In Bangladesh, women entrepreneurship started developing in fact after the liberation of Bangladesh. Very few women entered the profession of business before seventies. Bangladeshi women entrepreneurs need to have an extra quality in form of dogged determination and resilience since this is needed to fight with adverse situations which seem to confront female entrepreneurs than their male counterparts in the present-day context.

World Heritage Sites in Bangladesh

Bangladesh is a land of mystery and intrigue. From natural wonders to sites of historical and cultural interest, Bangladesh’s attractions draw vast numbers of tourists annually.

Bangladesh’s tourist attractions include, historical and monuments, resorts, beaches, picnic spots, forests and tribal people, wildlife of various species. Bangladesh offers ample opportunities to tourists for angling, water skiing, river cruising, hiking, rowing, yachting, sea bathing as well as bringing one in close touch with pristine nature. The country was listed by Lonely Planet in 2011 as the “best value destination”

Bangladesh boasts three UNESCO World Heritage Sites. One of these is The Mosque City of Bagerhat. Situated in the southwest region of Bangladesh, it was declared a World Heritage Site in 1983. Paharpar is another World Heritage Site. Designated such in 1985, this is an ancient city inhabited by Mahayana Buddhists. Distinctive Buddhist architecture is seen in the buildings. The third World Heritage site is the Sundarbans. This is the world’s biggest mangrove forest extending through Bangladesh and India.

Mosque City of Bagerhat 

Shat Gambuj Mashjid
Shat Gambuj Mashjid

The Mosque City of Bagerhat (Originally known as Khalifatabad) is a formerly lost city, located in the suburbs of Bagerhat city in Bagerhat District, in the Khulna Division of southwest of Bangladesh.

The city was founded in the 15th century by the warrior saint Turkish general Ulugh Khan Jahan. The city’s infrastructure reveals considerable technical skill and an exceptional number of mosques and early Islamic monuments, many built of brick, can be seen there.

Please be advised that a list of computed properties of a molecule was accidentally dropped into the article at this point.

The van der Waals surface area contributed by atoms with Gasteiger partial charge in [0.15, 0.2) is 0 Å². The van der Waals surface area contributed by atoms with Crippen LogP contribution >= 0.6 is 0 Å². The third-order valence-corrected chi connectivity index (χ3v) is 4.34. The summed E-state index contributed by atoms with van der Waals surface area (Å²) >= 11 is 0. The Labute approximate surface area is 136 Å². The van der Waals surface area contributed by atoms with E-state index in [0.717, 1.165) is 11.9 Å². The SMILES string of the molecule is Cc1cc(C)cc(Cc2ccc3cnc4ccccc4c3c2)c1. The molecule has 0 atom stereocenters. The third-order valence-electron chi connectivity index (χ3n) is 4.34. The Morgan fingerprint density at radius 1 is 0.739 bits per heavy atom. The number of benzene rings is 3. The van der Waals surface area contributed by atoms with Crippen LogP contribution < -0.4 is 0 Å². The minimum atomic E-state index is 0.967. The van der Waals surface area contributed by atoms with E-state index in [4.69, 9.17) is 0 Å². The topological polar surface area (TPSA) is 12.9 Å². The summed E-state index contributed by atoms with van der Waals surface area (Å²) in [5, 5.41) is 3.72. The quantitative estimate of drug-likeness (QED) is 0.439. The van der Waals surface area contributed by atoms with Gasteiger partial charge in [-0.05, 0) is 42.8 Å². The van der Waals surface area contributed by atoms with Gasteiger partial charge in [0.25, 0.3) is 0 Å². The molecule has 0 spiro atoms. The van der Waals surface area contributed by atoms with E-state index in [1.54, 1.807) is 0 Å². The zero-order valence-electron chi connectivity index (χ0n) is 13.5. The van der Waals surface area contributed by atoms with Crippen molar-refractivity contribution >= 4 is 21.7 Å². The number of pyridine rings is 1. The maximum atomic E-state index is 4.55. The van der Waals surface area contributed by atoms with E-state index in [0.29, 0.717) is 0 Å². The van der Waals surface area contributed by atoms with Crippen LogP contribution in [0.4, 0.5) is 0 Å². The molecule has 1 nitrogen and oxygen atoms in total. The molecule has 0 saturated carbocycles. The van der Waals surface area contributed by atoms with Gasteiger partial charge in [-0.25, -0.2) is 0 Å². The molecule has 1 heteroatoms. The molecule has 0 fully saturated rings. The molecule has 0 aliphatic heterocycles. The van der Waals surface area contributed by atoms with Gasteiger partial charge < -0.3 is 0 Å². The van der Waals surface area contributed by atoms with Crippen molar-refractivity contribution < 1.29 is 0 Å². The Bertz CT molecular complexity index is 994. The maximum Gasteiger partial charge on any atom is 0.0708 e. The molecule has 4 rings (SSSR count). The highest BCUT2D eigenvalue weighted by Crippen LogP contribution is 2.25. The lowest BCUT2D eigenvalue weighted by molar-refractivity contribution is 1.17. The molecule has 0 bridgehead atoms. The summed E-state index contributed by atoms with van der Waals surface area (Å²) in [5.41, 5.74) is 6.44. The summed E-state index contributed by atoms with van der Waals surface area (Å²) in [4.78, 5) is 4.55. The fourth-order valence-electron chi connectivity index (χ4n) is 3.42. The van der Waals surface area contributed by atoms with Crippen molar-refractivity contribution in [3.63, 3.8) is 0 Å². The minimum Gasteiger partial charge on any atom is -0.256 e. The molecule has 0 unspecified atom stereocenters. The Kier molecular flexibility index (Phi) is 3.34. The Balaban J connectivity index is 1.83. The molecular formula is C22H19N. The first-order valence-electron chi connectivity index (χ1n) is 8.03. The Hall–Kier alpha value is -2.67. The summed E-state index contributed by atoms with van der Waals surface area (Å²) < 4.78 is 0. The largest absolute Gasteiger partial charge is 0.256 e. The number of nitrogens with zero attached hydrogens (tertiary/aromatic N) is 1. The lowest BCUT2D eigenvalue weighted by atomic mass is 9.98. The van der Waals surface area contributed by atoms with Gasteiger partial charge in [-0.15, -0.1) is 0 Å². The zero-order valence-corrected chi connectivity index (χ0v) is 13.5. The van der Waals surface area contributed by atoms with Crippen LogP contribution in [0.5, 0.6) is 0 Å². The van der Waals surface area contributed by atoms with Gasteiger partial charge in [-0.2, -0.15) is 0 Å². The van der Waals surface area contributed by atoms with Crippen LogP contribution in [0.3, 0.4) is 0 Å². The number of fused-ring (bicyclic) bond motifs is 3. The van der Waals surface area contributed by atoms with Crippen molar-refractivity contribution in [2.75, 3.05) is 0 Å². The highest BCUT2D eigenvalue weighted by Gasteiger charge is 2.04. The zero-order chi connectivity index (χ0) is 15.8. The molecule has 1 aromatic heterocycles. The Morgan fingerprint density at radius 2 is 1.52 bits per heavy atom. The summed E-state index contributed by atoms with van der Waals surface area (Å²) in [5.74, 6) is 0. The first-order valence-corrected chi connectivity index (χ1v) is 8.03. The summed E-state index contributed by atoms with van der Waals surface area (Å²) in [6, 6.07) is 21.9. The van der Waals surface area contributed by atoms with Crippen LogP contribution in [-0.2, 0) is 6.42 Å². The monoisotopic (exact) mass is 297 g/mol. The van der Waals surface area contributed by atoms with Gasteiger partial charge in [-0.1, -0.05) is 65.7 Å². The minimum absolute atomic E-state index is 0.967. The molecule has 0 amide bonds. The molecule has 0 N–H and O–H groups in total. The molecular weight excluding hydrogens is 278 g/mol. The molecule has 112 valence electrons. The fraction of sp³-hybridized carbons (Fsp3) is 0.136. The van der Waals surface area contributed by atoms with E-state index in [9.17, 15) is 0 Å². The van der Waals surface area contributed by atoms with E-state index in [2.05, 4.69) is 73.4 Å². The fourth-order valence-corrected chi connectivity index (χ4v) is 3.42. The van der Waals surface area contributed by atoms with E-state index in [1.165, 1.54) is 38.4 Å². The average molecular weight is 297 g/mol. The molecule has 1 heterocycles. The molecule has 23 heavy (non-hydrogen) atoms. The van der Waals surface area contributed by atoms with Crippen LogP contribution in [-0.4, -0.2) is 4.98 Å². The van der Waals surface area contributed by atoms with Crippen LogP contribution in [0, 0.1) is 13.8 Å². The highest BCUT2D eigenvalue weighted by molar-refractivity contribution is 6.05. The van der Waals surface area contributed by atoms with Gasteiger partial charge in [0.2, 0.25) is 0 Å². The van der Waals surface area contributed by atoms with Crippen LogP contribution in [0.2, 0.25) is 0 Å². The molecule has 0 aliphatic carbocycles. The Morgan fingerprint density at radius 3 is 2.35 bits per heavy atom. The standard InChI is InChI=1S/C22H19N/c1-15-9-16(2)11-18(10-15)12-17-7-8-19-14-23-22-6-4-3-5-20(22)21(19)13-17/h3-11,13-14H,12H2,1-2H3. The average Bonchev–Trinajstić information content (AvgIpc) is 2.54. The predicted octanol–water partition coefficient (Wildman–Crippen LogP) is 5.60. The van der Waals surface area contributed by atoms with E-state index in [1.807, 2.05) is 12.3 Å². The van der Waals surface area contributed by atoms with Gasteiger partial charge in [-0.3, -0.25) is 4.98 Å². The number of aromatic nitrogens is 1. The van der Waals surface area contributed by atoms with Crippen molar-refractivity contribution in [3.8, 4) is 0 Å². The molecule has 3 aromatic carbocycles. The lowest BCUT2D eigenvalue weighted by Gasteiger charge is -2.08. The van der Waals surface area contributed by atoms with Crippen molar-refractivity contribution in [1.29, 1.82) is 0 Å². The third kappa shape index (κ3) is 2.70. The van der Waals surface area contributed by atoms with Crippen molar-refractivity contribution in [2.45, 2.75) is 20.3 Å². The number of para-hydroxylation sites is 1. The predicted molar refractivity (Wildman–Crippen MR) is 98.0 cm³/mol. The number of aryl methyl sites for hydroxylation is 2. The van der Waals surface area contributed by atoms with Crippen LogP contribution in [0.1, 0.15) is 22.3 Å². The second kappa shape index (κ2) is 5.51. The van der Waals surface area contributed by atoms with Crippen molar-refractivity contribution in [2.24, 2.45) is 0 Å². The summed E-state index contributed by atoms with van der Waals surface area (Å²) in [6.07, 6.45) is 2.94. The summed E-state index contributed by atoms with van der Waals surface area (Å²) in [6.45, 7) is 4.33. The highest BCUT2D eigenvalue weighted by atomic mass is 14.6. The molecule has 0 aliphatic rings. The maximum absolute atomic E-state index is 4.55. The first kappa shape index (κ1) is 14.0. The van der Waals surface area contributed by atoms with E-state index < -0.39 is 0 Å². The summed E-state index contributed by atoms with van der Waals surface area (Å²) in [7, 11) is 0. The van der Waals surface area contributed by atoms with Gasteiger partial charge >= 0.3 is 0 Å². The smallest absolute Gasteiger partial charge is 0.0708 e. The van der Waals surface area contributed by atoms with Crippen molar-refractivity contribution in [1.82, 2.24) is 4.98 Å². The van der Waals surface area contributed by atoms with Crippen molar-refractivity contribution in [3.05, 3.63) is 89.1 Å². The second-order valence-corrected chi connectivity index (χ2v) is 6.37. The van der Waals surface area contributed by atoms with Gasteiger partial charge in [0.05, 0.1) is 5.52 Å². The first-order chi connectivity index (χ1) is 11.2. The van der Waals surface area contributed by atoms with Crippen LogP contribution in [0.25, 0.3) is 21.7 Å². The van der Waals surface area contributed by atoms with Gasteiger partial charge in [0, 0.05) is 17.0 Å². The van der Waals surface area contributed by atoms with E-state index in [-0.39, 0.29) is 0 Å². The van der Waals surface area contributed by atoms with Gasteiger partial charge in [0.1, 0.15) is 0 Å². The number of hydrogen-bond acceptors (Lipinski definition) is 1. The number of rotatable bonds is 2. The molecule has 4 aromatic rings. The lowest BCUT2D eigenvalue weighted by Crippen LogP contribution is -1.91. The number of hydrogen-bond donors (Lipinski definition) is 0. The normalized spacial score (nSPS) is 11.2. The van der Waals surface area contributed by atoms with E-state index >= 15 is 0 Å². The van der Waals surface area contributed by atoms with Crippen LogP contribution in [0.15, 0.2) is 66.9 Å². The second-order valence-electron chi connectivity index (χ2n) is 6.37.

The magnificent city, which extended for 50 km2, contains some of the most significant buildings of the initial period of the development of Muslim architecture of Bengal. They include 360 mosques, public buildings, mausoleums, bridges, roads, water tanks and other public buildings constructed from baked brick.site_0321_0005-260-260-20140623145757

The original picturesque location and the natural setting of these densely located religious and secular monuments along with the medieval form and design are intact. The property of the Historic Mosque City of Bagerhat contains and preserves all the necessary elements which include not only mosques but also residences, roads, ancient ponds, tombs, chillakhana (ancient graveyard). Therefore, the attributes of the city are still preserved.

Mosques, tombs or mausoleums, and other monuments which have been restored from among the large number of ruins in the city are:

  1. Shat Gombuj Masjid
  2. Nine dome mosque
  3. Singara mosque
  4. Ronvijoypur Mosque
  5. The Chuna Khola Mosque

A small museum has been established by the Directorate of Archaeology of Bangladesh, in collaboration with UNESCO, in front of the Shait Gumbaz Mosque, where antiquaries collected from the area of the historical site are displayed providing knowledge on the history of Bagerhat. It has three exhibit galleries of antiquaries related to the “Historic Mosque City of Bagerhat”, which include inscriptions, potteries, terracotta plaques and ornamental bricks. Pictures of important historic buildings of Bangladesh are also part of the exhibits here.

Paharpur Bihar

Paharpur
Paharpur                        

Evidence of the rise of Mahayana Buddhism in Bengal from the 7th century onwards, Somapura Mahavira, or the Great Monastery, was a renowned intellectual centre until the 12th century. Its layout perfectly adapted to its religious function, this monastery-city represents a unique artistic achievement. With its simple, harmonious lines and its profusion of carved decoration, it influenced Buddhist architecture as far away as Cambodia.

Paharpur is a small village 5 km west of Jamalganj in the Greater Rajshahi District where the remains of the most important and largest known monastery south of the Himalayas have been excavated.